|Evolution in the News - October 2005|
|by Do-While Jones|
It’s not just in Kansas anymore.
There are legal battles over evolution in Dover, Pennsylvania, and Rio Rancho, New Mexico. It is pretty much the same story everywhere. Sensible people merely want to include a factual warning statement advising the students that the theory of evolution is speculation that has serious scientific flaws. The “offensive” Dover statement is
Because Darwin’s Theory is a theory, it is still being tested as new evidence is discovered. The Theory is not a fact. Gaps in the Theory exist for which there is no evidence. A theory is defined as a well-tested explanation that unifies a broad range of observations.
Intelligent design is an explanation of the origin of life that differs from Darwin’s view. The reference book, Of Pandas and People, is available for students to see if they would like to explore this view in an effort to gain an understanding of what intelligent design actually involves. As is true in any theory, students are encouraged to keep an open mind. 1
We think that statement is very generous to the theory of evolution. Darwin’s theory is still being tested, and is still failing. Students need to be presented with all the evidence pertaining to the theory of evolution. But since the scientific evidence is strongly against the theory of evolution, evolutionists use a diversionary tactic to censor any mention of Intelligent Design. They drag religion into it.
This is obvious on the cable news shows. Larry King and a couple of other cable news hosts have had guests on their shows to debate evolution and Intelligent Design. It is always the same. They have someone from the Discovery Institute to represent Intelligent Design, and someone from the so-called National Center for Science Education (NCSE). The first question the host asks is, “Should religion be taught in public schools?” The ensuing argument, which consumes the short time allotted to the evolution segment, centers around whether or not evolution and Intelligent Design have religious aspects. The scientific bankruptcy of the theory of evolution is never addressed.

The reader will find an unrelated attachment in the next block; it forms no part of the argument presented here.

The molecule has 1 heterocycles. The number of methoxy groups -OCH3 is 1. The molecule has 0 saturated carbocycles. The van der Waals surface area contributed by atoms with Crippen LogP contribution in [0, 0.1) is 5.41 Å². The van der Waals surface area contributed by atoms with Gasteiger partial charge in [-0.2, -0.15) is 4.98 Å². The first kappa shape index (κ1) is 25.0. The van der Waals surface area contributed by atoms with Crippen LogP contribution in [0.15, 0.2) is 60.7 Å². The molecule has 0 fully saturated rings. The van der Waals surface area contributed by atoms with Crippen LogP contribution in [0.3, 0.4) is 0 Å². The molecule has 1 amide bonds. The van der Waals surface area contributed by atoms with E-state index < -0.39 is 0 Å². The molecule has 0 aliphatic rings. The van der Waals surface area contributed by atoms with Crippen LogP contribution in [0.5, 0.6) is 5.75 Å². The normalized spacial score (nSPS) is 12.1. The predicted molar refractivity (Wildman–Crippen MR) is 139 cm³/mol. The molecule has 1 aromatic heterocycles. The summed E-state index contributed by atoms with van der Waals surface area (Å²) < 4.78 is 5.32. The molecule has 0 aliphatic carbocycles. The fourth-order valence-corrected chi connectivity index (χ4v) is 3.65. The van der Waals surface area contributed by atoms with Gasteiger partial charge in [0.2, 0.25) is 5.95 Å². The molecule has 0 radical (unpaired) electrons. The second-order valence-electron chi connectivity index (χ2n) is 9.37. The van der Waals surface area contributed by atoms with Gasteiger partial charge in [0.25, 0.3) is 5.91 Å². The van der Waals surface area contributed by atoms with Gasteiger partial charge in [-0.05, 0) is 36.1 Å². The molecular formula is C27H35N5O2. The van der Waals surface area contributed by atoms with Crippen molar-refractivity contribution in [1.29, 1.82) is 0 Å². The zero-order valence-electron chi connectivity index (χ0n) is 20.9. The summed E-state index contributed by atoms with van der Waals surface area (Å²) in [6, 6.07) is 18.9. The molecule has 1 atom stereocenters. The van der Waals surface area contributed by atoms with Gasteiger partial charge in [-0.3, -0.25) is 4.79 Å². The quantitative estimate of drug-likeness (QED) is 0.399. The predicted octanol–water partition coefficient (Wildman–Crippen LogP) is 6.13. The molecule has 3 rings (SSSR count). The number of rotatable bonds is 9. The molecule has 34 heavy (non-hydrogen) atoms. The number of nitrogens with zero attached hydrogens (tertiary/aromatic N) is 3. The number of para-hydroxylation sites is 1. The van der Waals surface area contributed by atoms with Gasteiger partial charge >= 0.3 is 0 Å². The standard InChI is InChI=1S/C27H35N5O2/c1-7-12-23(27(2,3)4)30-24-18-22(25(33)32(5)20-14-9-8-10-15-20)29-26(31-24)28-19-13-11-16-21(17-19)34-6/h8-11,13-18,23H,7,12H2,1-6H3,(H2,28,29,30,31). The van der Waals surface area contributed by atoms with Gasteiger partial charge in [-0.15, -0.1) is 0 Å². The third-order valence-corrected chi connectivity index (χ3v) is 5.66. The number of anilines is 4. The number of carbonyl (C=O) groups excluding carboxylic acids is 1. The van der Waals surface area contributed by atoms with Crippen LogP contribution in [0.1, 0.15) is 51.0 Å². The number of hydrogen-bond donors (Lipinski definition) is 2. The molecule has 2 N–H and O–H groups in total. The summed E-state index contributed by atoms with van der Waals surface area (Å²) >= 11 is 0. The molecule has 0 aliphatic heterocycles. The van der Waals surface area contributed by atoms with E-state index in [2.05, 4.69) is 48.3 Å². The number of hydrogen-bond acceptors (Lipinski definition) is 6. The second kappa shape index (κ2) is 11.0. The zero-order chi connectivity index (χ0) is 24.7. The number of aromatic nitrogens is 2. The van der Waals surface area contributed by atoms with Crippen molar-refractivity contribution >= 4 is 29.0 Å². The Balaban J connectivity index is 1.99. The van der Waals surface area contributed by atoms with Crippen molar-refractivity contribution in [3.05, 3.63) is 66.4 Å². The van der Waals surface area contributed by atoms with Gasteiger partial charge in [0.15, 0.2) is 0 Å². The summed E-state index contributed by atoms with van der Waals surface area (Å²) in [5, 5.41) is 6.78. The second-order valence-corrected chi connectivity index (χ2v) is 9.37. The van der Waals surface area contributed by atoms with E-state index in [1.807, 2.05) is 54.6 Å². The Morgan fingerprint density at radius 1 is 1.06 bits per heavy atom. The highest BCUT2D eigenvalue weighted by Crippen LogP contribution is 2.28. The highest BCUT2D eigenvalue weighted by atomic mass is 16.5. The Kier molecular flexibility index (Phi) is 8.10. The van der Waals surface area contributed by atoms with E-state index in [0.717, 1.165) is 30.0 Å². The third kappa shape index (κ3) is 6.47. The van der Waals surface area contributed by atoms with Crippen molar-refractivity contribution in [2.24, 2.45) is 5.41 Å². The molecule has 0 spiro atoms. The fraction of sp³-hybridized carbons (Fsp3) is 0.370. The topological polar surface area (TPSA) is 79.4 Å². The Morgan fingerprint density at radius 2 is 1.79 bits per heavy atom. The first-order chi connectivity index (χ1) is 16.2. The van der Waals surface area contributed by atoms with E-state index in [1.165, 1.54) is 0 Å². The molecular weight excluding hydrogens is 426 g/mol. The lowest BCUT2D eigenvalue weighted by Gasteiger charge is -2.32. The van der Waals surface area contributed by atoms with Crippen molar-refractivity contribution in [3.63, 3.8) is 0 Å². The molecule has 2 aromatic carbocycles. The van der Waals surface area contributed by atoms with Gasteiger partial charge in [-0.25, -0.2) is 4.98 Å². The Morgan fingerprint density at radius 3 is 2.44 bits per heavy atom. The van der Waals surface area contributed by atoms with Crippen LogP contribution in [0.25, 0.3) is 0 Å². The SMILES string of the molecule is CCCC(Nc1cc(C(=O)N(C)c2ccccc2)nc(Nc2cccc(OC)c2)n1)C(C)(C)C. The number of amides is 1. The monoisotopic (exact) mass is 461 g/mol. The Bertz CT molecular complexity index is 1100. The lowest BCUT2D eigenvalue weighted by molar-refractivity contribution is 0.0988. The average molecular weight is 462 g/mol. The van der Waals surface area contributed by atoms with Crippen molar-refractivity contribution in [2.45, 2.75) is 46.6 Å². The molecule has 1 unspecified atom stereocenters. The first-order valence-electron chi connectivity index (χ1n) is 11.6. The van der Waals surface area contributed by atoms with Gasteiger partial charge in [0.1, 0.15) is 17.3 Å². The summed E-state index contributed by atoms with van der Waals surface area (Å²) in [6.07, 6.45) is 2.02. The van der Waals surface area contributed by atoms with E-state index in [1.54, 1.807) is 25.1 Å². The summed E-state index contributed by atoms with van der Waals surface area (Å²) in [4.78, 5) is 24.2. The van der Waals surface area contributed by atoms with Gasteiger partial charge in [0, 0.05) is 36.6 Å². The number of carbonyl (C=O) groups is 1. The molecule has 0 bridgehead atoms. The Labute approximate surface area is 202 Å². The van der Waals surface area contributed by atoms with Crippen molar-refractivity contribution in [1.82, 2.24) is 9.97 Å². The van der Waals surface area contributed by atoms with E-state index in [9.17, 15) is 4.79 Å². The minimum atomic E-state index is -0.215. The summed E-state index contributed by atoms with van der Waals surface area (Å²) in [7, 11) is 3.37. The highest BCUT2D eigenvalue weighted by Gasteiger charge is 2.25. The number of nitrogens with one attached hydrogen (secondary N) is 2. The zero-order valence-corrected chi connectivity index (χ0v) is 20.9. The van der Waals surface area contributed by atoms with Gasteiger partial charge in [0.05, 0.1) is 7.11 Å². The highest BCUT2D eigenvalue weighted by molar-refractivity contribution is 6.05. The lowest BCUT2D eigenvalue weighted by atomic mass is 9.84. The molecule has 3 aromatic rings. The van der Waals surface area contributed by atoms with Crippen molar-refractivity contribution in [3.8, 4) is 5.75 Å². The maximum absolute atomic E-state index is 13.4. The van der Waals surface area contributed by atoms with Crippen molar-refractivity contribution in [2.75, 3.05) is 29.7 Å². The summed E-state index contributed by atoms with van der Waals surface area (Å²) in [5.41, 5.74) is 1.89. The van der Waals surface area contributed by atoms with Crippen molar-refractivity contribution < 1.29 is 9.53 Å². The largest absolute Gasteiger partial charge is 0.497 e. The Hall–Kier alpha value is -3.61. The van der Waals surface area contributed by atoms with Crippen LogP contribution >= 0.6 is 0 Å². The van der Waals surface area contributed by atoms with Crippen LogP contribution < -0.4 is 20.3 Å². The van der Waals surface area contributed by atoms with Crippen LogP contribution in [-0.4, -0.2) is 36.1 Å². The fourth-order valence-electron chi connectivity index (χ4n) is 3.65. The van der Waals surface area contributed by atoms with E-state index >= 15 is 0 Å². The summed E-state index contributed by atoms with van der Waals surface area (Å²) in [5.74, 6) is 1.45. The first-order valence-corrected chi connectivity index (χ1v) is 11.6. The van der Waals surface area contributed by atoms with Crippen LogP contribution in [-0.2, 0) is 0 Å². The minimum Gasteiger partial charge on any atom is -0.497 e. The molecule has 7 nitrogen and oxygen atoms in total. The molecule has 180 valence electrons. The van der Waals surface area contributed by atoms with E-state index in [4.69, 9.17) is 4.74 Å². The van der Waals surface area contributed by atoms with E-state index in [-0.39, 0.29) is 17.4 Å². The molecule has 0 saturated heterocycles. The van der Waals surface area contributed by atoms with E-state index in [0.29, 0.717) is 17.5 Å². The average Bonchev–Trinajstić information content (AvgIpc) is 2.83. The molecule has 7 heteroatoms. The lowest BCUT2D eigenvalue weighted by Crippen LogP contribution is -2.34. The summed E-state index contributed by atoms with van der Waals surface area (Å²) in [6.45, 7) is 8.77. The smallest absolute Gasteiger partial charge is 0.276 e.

A California parent, Jeanne Caldwell, is filing a federal lawsuit today against officials of the National Science Foundation and the University of California at Berkeley for spending more than $500,000 of federal money on a website that encourages teachers to use religion to promote evolution in violation of the First Amendment.
The lawsuit alleges that the state and federal government are promoting religious beliefs to minor school children through the website in violation of the Establishment Clause of the First Amendment. The suit seeks injunctive relief to remove these government endorsed religious beliefs from the website.
The lawsuit also alleges that the website is being used to further the religious agenda of a private organization, the National Center for Science Education (NSCE), which has a “long history of religious advocacy” on the evolution issue. According to the suit, the NCSE, which helped design the website, provides religious “outreach” programs and “preaching” on evolution to churches, all aimed at convincing people of faith that there is no conflict between their religious beliefs and evolution.
“It turns out that the NCSE and its allies in the scientific and educational establishments don’t mind having religious beliefs discussed in science class, as long as those discussions are aimed at convincing students to convert to the religious beliefs favored by the NCSE”, added attorney Caldwell. “Their willingness to flagrantly violate students’ constitutionally protected religious freedoms in order to sell evolution to our children is the height of hypocrisy.” 2
Apparently, this press release comes from the plaintiff’s husband, who seems to be the lawyer involved in the case. It will be interesting to see what precedent this case might set. We’ll be following this case carefully.
|Quick links to|
|Science Against Evolution
|Back issues of
of the Month
Kitzmiller court documents, initial complaint,
2 Press release, October 12, 2005, Larry Caldwell, email@example.com